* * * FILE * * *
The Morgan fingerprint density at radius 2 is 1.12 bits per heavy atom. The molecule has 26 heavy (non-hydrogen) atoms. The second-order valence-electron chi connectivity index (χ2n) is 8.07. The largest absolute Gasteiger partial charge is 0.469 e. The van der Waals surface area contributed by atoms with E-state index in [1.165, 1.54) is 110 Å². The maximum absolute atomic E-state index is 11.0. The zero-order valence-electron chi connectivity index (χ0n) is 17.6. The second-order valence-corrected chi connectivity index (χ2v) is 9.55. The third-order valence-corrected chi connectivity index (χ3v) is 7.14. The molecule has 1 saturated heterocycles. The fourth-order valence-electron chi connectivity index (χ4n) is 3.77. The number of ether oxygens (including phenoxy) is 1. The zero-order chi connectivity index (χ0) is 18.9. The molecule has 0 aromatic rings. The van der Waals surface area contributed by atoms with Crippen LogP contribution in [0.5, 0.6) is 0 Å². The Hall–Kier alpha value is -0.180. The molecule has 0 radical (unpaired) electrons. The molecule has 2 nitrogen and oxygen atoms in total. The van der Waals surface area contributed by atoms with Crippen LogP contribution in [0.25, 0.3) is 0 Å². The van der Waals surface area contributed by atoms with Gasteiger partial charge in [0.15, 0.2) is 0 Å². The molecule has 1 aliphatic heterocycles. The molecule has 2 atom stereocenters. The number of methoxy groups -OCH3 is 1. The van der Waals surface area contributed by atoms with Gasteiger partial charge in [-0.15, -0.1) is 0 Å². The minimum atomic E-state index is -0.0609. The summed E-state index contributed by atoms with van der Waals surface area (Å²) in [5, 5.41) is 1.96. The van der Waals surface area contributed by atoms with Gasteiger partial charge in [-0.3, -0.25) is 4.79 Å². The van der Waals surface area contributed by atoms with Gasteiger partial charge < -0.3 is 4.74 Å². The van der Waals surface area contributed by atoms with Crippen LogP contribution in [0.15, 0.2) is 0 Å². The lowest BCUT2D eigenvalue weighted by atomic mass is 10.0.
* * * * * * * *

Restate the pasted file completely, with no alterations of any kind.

The Morgan fingerprint density at radius 2 is 1.12 bits per heavy atom. The molecule has 26 heavy (non-hydrogen) atoms. The second-order valence-electron chi connectivity index (χ2n) is 8.07. The largest absolute Gasteiger partial charge is 0.469 e. The van der Waals surface area contributed by atoms with E-state index in [1.165, 1.54) is 110 Å². The maximum absolute atomic E-state index is 11.0. The zero-order valence-electron chi connectivity index (χ0n) is 17.6. The second-order valence-corrected chi connectivity index (χ2v) is 9.55. The third-order valence-corrected chi connectivity index (χ3v) is 7.14. The molecule has 1 saturated heterocycles. The fourth-order valence-electron chi connectivity index (χ4n) is 3.77. The number of ether oxygens (including phenoxy) is 1. The zero-order chi connectivity index (χ0) is 18.9. The molecule has 0 aromatic rings. The van der Waals surface area contributed by atoms with Crippen LogP contribution in [0.5, 0.6) is 0 Å². The Hall–Kier alpha value is -0.180. The molecule has 0 radical (unpaired) electrons. The molecule has 2 nitrogen and oxygen atoms in total. The van der Waals surface area contributed by atoms with Crippen LogP contribution in [0.25, 0.3) is 0 Å². The van der Waals surface area contributed by atoms with Gasteiger partial charge in [0.15, 0.2) is 0 Å². The molecule has 1 aliphatic heterocycles. The molecule has 2 atom stereocenters. The number of methoxy groups -OCH3 is 1. The van der Waals surface area contributed by atoms with Gasteiger partial charge in [-0.15, -0.1) is 0 Å². The minimum atomic E-state index is -0.0609. The summed E-state index contributed by atoms with van der Waals surface area (Å²) in [5, 5.41) is 1.96. The van der Waals surface area contributed by atoms with Gasteiger partial charge in [-0.3, -0.25) is 4.79 Å². The van der Waals surface area contributed by atoms with Gasteiger partial charge < -0.3 is 4.74 Å². The van der Waals surface area contributed by atoms with Crippen LogP contribution in [0.15, 0.2) is 0 Å². The lowest BCUT2D eigenvalue weighted by atomic mass is 10.0.